White Sox mistakes came in three flavors Saturday: They made defensive errors, struggled to move runners and used questionable tactics in a 6-3 loss to the Cubs.
It was like the Neapolitan ice cream of bad baseball at U.S. Cellular Field, but with more retching.
Take, for example, the situation the Sox had in the fourth inning, with the game tied at 1-1, one out and runners on the corners. The opportunity arose after a Kris Bryant error at third, but the Sox failed to cash in. Back-to-back strikeouts by Carlos Sanchez and Tyler Flowers ended the threat.
“The mistakes we made they took advantage of, and we didn’t,” Sox manager Robin Ventura said. “They had a couple miscues there, and we had some guys in scoring position that we didn’t take advantage of. You have to be able to take advantage of those when a guy like [Jake] Arrieta is on the mound.”
The Sox gave up the lead in the next inning after intentionally walking leadoff man Dexter Fowler with two outs and a runner on second. That decision allowed Kyle Schwarber – who owns a .519 slugging percentage and .852 OPS against left-handers – the chance to single in the go-ahead run.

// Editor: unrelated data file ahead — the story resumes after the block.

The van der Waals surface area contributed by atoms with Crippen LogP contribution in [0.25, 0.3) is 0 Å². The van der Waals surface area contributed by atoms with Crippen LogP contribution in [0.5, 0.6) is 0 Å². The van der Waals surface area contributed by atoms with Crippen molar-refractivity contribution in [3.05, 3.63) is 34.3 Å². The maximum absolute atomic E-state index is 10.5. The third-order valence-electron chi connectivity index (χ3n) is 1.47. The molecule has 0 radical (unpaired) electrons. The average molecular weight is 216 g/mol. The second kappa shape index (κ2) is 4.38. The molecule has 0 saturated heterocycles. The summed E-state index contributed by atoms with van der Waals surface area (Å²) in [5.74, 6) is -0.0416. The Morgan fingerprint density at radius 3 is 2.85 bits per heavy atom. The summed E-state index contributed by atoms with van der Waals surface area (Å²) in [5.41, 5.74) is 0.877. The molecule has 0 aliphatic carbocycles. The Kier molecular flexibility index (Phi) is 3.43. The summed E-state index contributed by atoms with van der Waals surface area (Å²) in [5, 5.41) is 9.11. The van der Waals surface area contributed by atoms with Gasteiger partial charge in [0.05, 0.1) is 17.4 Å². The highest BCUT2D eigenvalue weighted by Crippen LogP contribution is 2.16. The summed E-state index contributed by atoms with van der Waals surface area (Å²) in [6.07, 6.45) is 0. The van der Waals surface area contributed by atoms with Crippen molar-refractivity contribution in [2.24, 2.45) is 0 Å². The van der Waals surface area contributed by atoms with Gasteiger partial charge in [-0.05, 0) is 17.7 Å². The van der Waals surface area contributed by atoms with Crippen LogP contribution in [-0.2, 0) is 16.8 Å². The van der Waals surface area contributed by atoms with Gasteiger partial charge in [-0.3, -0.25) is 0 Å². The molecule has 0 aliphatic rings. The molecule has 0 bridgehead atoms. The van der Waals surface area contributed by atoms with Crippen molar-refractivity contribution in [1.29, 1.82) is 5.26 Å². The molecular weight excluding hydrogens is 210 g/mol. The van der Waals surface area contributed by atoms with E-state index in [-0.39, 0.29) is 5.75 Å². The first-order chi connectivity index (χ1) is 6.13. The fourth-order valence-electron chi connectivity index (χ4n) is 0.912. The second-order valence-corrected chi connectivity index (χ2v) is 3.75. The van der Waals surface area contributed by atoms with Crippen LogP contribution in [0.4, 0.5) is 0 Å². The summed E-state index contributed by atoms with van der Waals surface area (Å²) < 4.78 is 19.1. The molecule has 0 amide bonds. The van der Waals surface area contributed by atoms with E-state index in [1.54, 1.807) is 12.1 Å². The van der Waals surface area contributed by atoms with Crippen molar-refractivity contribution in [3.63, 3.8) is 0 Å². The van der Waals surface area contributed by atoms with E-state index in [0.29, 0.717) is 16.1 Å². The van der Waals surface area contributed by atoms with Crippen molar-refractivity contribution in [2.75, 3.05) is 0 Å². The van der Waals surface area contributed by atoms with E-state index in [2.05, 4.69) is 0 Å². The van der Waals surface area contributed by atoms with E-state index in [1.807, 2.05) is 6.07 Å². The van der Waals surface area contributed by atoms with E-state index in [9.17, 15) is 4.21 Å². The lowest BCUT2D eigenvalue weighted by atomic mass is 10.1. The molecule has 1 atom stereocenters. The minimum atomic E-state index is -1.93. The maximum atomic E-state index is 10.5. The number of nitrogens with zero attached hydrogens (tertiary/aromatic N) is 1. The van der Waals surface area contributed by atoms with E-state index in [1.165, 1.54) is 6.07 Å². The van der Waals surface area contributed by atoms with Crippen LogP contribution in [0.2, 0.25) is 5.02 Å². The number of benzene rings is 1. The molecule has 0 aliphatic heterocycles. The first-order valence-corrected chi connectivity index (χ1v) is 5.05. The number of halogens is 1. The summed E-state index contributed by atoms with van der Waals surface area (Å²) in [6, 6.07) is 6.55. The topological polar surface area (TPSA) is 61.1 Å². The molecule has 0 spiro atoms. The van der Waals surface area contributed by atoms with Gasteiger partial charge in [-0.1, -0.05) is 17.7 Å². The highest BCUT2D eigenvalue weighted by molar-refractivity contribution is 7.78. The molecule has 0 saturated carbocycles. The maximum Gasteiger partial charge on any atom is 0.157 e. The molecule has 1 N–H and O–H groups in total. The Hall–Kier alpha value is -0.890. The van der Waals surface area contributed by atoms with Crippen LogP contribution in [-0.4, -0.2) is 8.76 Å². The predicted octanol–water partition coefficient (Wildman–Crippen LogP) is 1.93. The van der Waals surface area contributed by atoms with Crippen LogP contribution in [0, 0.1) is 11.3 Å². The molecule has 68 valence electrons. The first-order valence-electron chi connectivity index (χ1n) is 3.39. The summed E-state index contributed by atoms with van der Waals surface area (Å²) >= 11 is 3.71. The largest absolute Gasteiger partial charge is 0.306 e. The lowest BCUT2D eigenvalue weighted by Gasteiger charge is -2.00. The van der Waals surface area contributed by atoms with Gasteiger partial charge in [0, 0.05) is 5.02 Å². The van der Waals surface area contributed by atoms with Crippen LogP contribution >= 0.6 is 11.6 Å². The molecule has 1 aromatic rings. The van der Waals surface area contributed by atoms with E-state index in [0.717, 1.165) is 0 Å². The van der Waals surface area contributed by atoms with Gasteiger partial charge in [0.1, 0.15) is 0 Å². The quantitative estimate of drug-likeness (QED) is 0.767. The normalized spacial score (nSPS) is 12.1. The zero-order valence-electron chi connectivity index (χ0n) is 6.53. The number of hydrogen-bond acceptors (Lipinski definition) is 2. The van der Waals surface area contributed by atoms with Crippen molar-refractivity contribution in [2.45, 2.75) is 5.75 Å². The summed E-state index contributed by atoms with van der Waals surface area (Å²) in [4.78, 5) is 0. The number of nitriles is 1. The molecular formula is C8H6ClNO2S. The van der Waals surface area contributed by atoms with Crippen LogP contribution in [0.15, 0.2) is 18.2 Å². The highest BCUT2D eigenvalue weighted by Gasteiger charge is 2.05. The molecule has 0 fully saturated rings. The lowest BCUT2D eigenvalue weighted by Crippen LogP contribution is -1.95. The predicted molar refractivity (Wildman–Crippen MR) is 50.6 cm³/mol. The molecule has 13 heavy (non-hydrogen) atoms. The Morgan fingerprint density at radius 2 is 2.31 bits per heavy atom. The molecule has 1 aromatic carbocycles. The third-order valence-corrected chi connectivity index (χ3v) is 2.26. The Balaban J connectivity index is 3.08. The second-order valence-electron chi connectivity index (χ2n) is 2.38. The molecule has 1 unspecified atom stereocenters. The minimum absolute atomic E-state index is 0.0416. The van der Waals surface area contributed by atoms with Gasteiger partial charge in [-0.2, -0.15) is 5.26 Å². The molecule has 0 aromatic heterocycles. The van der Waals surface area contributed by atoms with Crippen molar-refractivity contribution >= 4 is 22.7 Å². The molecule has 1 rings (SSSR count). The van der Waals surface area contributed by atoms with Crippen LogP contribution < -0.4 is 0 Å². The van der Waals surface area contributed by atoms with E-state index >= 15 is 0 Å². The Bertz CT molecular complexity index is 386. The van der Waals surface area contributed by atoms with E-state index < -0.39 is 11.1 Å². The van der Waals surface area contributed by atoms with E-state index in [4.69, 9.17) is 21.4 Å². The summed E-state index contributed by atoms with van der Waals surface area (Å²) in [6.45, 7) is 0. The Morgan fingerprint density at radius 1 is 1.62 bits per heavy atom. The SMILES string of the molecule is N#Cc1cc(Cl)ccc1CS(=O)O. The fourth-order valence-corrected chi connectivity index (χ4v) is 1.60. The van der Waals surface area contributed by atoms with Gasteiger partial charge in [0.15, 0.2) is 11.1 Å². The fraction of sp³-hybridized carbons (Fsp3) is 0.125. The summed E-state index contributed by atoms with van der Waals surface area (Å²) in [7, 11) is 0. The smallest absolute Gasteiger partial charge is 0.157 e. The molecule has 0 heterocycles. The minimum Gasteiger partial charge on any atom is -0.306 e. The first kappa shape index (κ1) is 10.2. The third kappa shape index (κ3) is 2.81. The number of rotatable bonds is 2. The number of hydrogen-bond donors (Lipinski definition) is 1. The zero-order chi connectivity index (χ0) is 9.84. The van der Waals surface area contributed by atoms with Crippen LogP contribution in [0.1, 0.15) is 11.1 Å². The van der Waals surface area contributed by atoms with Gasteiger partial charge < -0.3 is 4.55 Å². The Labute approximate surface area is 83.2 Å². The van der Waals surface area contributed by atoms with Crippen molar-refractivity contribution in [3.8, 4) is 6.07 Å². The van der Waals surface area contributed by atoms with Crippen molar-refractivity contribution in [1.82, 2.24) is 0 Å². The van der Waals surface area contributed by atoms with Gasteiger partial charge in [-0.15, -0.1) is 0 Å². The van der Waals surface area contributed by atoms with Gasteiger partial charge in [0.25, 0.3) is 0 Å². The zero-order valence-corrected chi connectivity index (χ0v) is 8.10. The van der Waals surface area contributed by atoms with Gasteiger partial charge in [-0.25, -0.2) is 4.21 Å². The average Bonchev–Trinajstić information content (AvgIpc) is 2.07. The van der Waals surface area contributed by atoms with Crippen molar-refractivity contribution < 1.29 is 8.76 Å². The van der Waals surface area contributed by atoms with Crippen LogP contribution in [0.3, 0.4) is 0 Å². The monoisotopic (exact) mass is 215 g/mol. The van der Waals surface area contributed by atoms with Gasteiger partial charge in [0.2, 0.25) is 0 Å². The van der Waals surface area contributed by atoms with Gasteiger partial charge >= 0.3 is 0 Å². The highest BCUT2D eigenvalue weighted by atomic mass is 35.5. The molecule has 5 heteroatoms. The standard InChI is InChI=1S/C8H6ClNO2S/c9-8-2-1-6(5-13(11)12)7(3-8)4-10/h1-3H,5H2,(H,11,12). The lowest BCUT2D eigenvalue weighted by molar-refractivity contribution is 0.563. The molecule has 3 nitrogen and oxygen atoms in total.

The white-hot Cubs, who went on to win their ninth straight, never trailed again.
Next came Anthony Rizzo’s fly ball to center field in the sixth, which Adam Eaton ran to, waited under and lost as it fell to the ground behind him. Rizzo later scored the go-ahead run on a Jorge Soler single.
“It was a tough play,” Eaton said. “When it went up, trying to communicate to everyone that I can’t see the ball. As scary as it is, you don’t see it until it hits the lights. At that moment in time, I saw the ball. I didn’t hear Melky [Cabrera] and I didn’t really know where he was, so the center fielder in me said I need to catch the ball here.”
The South Siders have made strides defensively after a putrid start to the season, but Saturday’s loss was the Sox of old.
Cabrera threw home on Soler’s sixth-inning RBI single, and the ball sailed over Flowers’ head for an error that allowed the runner to advance. Starting pitcher Jose Quintana wasn’t there to back up the play, either.
Quintana put together his usual quality start, going six innings and allowing three runs on seven hits and a walk.
The Sox were only able to offer Quintana two runs of support before he departed. He now owns a 30-34 record in his career with the Sox despite a 3.52 ERA.
“That record, you can throw it out the window, because he’s much better than that record,” Ventura said. “I love the kid. He’s a competitor. When he goes into a game the other team knows they’re in for a fight, and he’s grinding the whole way.”
The Cubs put the game out of reach with a three-run seventh off three Sox relievers – Jake Petricka, Zach Duke and Matt Albers.
The ugly night didn’t end there.
Ventura was ejected for arguing with home-plate umpire Joe West.
There was also a fan in left field who threw a can of beer onto the field at Schwarber as he chased after a base hit.
“I guess that’s what this series is all about,” Schwarber said.